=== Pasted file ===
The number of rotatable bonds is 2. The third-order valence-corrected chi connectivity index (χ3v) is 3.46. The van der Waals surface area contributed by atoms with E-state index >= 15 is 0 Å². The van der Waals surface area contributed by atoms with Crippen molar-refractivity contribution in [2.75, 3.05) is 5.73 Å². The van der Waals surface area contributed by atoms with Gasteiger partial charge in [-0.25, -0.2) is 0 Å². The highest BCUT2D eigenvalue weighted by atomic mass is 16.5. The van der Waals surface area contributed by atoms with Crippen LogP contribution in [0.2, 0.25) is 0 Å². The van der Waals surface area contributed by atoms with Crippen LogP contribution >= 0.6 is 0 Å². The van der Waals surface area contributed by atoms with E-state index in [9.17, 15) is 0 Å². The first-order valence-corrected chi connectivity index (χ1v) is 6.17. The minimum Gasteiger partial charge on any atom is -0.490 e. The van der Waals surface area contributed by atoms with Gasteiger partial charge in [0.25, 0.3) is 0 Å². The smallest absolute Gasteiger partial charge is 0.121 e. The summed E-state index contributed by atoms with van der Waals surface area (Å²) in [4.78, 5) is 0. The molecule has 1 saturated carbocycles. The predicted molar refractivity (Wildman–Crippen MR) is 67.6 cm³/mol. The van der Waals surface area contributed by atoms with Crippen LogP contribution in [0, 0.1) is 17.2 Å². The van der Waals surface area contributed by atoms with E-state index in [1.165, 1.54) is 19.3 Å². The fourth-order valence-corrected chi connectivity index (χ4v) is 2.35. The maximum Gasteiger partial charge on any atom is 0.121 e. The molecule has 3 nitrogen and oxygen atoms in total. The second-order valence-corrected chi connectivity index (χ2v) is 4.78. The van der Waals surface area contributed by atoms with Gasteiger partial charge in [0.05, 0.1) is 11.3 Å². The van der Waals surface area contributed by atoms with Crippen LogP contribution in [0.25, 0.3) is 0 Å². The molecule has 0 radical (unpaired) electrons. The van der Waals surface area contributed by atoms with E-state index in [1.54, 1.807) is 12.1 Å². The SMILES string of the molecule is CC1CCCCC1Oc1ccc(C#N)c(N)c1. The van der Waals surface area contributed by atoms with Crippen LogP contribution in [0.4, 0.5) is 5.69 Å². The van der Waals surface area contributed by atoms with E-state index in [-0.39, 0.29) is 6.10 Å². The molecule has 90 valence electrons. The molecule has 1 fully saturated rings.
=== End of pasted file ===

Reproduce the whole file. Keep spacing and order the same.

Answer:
The number of rotatable bonds is 2. The third-order valence-corrected chi connectivity index (χ3v) is 3.46. The van der Waals surface area contributed by atoms with E-state index >= 15 is 0 Å². The van der Waals surface area contributed by atoms with Crippen molar-refractivity contribution in [2.75, 3.05) is 5.73 Å². The van der Waals surface area contributed by atoms with Gasteiger partial charge in [-0.25, -0.2) is 0 Å². The highest BCUT2D eigenvalue weighted by atomic mass is 16.5. The van der Waals surface area contributed by atoms with Crippen LogP contribution in [0.2, 0.25) is 0 Å². The van der Waals surface area contributed by atoms with Crippen LogP contribution >= 0.6 is 0 Å². The van der Waals surface area contributed by atoms with E-state index in [9.17, 15) is 0 Å². The first-order valence-corrected chi connectivity index (χ1v) is 6.17. The minimum Gasteiger partial charge on any atom is -0.490 e. The van der Waals surface area contributed by atoms with Gasteiger partial charge in [0.25, 0.3) is 0 Å². The smallest absolute Gasteiger partial charge is 0.121 e. The summed E-state index contributed by atoms with van der Waals surface area (Å²) in [4.78, 5) is 0. The molecule has 1 saturated carbocycles. The predicted molar refractivity (Wildman–Crippen MR) is 67.6 cm³/mol. The van der Waals surface area contributed by atoms with Crippen LogP contribution in [0, 0.1) is 17.2 Å². The van der Waals surface area contributed by atoms with E-state index in [1.165, 1.54) is 19.3 Å². The fourth-order valence-corrected chi connectivity index (χ4v) is 2.35. The maximum Gasteiger partial charge on any atom is 0.121 e. The molecule has 3 nitrogen and oxygen atoms in total. The second-order valence-corrected chi connectivity index (χ2v) is 4.78. The van der Waals surface area contributed by atoms with Gasteiger partial charge in [0.05, 0.1) is 11.3 Å². The van der Waals surface area contributed by atoms with Crippen LogP contribution in [0.25, 0.3) is 0 Å². The molecule has 0 radical (unpaired) electrons. The van der Waals surface area contributed by atoms with E-state index in [1.54, 1.807) is 12.1 Å². The SMILES string of the molecule is CC1CCCCC1Oc1ccc(C#N)c(N)c1. The van der Waals surface area contributed by atoms with Crippen LogP contribution in [0.4, 0.5) is 5.69 Å². The van der Waals surface area contributed by atoms with E-state index in [-0.39, 0.29) is 6.10 Å². The molecule has 90 valence electrons. The molecule has 1 fully saturated rings.